This Week's Recommended Shows

From the Barleywine Revue to My Goodness.

Barleywine Revue/THURSDAY, DECEMBER 22

Too often, performances in our local chamber/baroque/Americana pop scene feel like overly precious MTV Unplugged episodes. Tacoma bluegrassers Barleywine Revue exist to relieve some of the tension and pop the bubble of seriousness. They pack some of the same weapons of their peers—banjo, double bass, violin, etc.—but they pluck them alongside a washboard, an instrument that's impossible to listen to without a grin. They're not trying to change lives or adhere to the zeitgeist. They just want you to untuck your hands and have another beer. With Little Ray & the Uppercuts, Pickled Okra. Skylark Cafe & Club, 3803 Delridge Way S.W., 935-2111. 9 p.m. $5. CHRIS KORNELIS


During the slow holiday season, one dependable gift is old friends coming home to celebrate together. Tonight, Seattle expat DJ Pretty Titty (né Clayton Vomero) and Four Color Zack revive their hip, genre-hopping club night of the early aughts, Sing Sing, in what has become a Xmas tradition. In its heyday, Sing Sing reveled in the then-fashionable style of mashups—not so much Girl Talk overload (although Zack can quick-cut records with the best of them) as the sly rock/hip-hop/electro blends of Diplo's old Hollertronix output. It might seem quaint now, but there was a time when such an eclectic program—getting indie kids dancing to hip-hop, rap heads to bouncing to new wave, and so forth—seemed revolutionary. Messrs. Titty and Zack's tastes have kept up with the times, of course, but expect a party as lively and diverse as ever. Neumos, 925 E. Pike St., 709-9442. 9 p.m. Free. ERIC GRANDY

Country Lips/FRIDAY, DECEMBER 23

Many, many years before the likes of Kenny Chesney, Brad Paisley, and Blake Shelton donned 10-gallon hats and began crooning about blue jeans and cheesy romance, country was the genre of choice for drunkards, rebels, and rockers. Seattle's own Country Lips pay homage to that proud tradition, cranking out debauched ballads with slurred-speech choruses that would make Johnny Cash and Merle Haggard proud. The eight-piece band has a reputation for rowdiness (as should any roots/country revivalists worth their weight in Jack Daniel's), which ought to make for some lively pre–Christmas Eve festivities. With Rollin Hazards. The Mix, 6006 12th Ave. S., 767-0280. 9 p.m. $5. KEEGAN HAMILTON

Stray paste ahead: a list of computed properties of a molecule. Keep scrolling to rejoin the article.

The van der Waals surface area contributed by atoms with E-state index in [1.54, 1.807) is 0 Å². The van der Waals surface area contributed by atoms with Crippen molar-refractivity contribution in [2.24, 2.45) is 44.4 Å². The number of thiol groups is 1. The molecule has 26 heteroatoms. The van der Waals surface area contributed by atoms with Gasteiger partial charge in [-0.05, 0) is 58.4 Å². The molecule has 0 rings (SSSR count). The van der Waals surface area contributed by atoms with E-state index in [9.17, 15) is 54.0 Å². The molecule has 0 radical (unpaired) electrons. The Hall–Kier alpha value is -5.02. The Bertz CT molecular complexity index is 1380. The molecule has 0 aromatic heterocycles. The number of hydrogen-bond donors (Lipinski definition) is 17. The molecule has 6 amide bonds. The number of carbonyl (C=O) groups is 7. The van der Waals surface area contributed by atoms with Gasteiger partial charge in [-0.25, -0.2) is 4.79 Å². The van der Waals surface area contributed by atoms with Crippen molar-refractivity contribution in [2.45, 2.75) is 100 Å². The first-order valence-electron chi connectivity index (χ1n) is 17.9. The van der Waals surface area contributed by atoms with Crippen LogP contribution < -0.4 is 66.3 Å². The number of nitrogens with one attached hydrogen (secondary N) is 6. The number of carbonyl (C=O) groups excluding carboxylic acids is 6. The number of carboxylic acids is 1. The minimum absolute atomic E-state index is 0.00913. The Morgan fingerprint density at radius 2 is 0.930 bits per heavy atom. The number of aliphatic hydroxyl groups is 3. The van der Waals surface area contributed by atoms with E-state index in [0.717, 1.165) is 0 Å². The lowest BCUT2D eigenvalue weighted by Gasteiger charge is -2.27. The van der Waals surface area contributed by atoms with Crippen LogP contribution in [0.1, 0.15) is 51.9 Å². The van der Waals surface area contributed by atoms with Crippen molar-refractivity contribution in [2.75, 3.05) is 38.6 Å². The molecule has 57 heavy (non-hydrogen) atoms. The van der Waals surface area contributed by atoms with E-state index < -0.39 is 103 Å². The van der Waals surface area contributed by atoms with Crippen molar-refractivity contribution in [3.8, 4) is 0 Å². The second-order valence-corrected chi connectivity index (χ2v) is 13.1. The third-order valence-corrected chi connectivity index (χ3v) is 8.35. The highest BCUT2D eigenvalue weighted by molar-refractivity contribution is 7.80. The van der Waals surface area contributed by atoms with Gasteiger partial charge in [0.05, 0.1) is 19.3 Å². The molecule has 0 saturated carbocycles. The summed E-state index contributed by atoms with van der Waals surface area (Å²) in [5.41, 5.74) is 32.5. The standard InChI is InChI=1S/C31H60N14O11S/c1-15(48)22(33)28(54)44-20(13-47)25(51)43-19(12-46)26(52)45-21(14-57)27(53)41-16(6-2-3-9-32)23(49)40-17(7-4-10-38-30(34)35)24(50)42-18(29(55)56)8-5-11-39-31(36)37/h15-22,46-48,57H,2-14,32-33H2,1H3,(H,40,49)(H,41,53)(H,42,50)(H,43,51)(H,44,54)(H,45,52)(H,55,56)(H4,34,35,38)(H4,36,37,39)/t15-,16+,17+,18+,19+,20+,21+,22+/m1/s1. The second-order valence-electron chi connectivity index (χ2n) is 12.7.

Don Sheets, the man behind grime-punk group Full Toilet, is a peddler of super-short songs (think the Minutemen minus 30 seconds) that run extra-long on angst. The 13 smearingly sludgy tracks that constitute his new self-titled Sub Pop EP—tonight is its official release—clock in at just under five minutes total and are heavy on distortion, maniacal drums, and mumbled lyrics that string together in a fluid, cacophonous stream, making it hard to tell when one stops and the next begins. The sound experience is unnerving, but there's a beautiful simplicity about it; you get the feeling that this is Sheets' burgeoning, irrepressible magnum opus. Through his sputtering rage, Full Toilet offers a glimpse inside a creative and angry young man who is something of a mystery. With Big Wheel Stunt Show, Toyskulls. Sunset Tavern, 5433 Ballard Ave. N.W., 784-4880. 10 p.m. $7. GWENDOLYN ELLIOTT


Crocodile Holiday Party/FRIDAY, DECEMBER 23

The holidays can be a slow time of year for venues that usually host touring bands—no one wants to spend Christmas on the road. Good cheer still needs to be spread somehow, though, so the Crocodile's hosting a Yule soirée in their back bar this Christmas Eve Eve. As at any proper party, there'll be food and drink—the bar's happy hour (drink specials, two-for-one pizzas) will be extended all night—and music, with DJ sets by Crocodile staffers/little Santas Alicia "Miss L Toe" Amiri," Eli "Festival of Lights" Anderson, and Meli "Tinsel Tits" Darby. Darby tells me the tunes will be "mostly party jams with some holiday gems sprinkled into the mix," and that the purpose of the party is to loosen up and prepare for the days ahead, "because let's face it, this time of year can be fucking stressful! So let's eat, drink, and BE MERRY!" Crocodile, 2200 Second Ave., 441-4618. 8 p.m. ERIN K. THOMPSON